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GST: Two-year sunset for anti-profiteering

A three-stage anti-profiteering structure has been approved

Dilasha Seth  |  New Delhi 

(From right) Union Finance Minister Arun Jaitley with Puducherry Chief Minister  V Narayanasamy and Revenue Secretary Hasmukh Adhia at the17th GST Council meet at Vigyan Bhavan in New Delhi on Sunday	 Photo: pti
(From right) Union Finance Minister Arun Jaitley with Puducherry Chief Minister V Narayanasamy and Revenue Secretary Hasmukh Adhia at the17th GST Council meet at Vigyan Bhavan in New Delhi on Sunday Photo: pti

The anti-profiteering body under the coming goods and services tax (GST) regime will be wound up after two years of the roll-out. The mechanism was finalised on Sunday by the Council. “The body is only required initially when tax rates change under the new tax regime,” said Revenue Secretary Hasmukh Adhia. The takes effect from July 1.

rules mandate businesses to pass on the benefits from lower tax incidence, arising from rate reduction and/or input tax credit, to the consumer. Companies held to have not passed on the benefit will be made to forfeit whatever is deemed to be the profiteered amount (from the time the takes effect). Also, to reduce their price(s) by the amount commensurate with the reduction in tax incidence. The amount paid as forfeiture  will go into a consumer welfare fund.

A three-stage anti-profiteering structure has been approved. This will comprise the nine-member standing committee of the Council, a director-general (safeguards) or DG (S), and a five-member Authority. All complaints will first go the standing committee. It will filter and send on the serious cases to the DG (S), which will probe and give its finding to the  (yet to be formed) five-member panel.

The latter panel will be chaired by a retired secretary to the The other four members will be joint secretary-rank officers who have been commissioners of commercial tax or excise, from state or Centre. These members will be referred to the Council by a search-cum-selection panel.

The DG (S) will look into the balance sheet of companies, see if they have gained from the and whether the benefits have been passed on to consumers.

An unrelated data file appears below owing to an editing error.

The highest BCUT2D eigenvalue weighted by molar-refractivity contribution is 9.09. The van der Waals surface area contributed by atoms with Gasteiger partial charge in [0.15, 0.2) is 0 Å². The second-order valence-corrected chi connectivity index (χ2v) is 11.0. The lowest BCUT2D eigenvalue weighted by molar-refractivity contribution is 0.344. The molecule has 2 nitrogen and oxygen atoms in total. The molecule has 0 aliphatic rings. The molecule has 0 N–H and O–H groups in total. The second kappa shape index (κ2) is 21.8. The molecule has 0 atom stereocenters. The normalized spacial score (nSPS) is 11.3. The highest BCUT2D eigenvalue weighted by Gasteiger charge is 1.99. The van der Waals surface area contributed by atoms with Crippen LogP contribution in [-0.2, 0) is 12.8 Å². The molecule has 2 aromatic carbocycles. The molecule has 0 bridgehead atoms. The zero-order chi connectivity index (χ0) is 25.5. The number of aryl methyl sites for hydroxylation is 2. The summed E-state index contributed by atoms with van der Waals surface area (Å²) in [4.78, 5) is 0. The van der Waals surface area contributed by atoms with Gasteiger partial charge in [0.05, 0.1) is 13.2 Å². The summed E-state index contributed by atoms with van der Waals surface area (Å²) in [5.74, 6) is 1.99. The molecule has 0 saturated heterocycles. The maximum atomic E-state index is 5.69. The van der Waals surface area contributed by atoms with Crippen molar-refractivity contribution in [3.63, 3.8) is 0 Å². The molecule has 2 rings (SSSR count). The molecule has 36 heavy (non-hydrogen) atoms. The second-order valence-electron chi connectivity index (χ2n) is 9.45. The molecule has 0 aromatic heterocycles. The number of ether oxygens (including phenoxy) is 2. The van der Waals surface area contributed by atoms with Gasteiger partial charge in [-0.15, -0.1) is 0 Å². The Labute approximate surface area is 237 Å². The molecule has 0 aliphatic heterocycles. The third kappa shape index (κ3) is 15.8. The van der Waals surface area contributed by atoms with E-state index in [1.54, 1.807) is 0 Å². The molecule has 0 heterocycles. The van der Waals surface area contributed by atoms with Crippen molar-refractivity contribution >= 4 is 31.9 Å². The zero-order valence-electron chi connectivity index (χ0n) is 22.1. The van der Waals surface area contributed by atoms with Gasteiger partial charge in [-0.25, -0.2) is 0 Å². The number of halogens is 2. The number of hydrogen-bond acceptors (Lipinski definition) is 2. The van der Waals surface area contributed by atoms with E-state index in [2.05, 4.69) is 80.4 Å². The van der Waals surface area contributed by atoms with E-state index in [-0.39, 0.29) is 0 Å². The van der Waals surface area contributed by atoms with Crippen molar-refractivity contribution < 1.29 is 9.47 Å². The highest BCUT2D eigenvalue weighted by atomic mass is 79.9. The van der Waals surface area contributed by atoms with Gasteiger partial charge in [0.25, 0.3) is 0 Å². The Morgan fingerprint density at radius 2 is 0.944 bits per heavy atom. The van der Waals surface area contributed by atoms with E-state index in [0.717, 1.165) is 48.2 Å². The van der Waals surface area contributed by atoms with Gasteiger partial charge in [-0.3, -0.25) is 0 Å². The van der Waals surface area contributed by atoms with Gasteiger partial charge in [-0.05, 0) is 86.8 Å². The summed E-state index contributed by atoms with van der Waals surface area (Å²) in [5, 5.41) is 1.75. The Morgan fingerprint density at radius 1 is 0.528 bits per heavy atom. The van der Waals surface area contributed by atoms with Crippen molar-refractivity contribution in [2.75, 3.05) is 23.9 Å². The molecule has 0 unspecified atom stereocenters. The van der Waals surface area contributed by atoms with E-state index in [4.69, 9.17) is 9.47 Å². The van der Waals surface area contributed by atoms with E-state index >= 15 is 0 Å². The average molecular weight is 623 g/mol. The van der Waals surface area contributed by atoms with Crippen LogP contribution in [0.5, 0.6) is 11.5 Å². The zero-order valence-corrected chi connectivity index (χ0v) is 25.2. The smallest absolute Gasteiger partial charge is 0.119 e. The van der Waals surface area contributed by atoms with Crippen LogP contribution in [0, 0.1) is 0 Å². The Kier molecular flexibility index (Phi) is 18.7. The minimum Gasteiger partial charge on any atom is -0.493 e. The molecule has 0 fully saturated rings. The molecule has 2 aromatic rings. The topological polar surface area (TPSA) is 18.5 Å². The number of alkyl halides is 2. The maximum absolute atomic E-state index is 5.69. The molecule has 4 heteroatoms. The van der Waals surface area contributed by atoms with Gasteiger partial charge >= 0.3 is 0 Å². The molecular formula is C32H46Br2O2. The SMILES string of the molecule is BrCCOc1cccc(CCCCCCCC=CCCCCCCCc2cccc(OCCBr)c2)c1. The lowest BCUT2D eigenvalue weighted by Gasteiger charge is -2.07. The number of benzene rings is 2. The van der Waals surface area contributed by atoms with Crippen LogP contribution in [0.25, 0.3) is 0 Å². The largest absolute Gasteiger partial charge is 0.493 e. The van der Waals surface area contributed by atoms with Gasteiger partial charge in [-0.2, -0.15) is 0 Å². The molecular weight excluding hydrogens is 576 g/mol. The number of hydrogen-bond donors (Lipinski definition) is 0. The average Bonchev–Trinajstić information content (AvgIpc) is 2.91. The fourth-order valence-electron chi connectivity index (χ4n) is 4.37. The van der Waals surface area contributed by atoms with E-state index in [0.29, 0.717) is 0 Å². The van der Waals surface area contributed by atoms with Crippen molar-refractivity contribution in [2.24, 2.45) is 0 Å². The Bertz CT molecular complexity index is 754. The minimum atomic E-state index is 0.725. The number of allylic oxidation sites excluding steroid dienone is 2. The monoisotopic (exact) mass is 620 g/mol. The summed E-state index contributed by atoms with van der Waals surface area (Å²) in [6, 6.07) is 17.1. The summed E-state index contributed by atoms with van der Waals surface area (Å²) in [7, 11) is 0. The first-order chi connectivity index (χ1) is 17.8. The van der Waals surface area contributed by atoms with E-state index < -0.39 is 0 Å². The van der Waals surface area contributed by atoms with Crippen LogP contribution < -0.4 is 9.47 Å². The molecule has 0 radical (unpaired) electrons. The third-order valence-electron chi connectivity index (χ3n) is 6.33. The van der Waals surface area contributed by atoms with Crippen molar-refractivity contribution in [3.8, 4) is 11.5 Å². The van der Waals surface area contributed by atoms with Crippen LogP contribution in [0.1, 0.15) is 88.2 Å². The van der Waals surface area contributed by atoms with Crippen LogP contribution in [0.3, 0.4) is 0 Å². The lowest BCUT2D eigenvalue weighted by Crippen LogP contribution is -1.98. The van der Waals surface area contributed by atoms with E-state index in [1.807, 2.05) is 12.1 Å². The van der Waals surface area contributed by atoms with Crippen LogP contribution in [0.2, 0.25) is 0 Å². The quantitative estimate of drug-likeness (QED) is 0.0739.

Despite a higher standard rate of 18 per cent, service providers will get input tax credit that will lower the effective incidence of the to around the current incidence of 15 per cent, says the government. It has already asked the services sector to reduce prices, especially telecom and banks.

“The five-member final Authority will be set up soon. It will not be needed immediately, as complaints will first go to the standing committee, which will take a month to screen. The DG(S) will take two to three months to investigate, which gives three months to set up the final authority,” said Adhia.

There was no provision under the current indirect tax laws to penalise anyone not passing on tax-related benefits to consumers.
 
Profiteering will be decided on a product basis, not on earnings at an entity level. This means that a company could also operate at a loss but be penalised if, say, it is deemed to have profiteered on even one product line out of four.

Pratik Jain of consultancy said: “It has been reiterated that the anti-profiteering provisions are meant to be used as a deterrent and would be invoked only against specific complaints.”

The Centre already has a consumer welfare fund, operated by the department of consumer affairs. Set up in 1992, it is credited with money that is not refundable to manufacturers. As of 2014, around Rs 17 crore was available in it. This amount is meant for financial assistance to promote and protect welfare of the consumer, create consumer awareness and strengthen the consumer movement.

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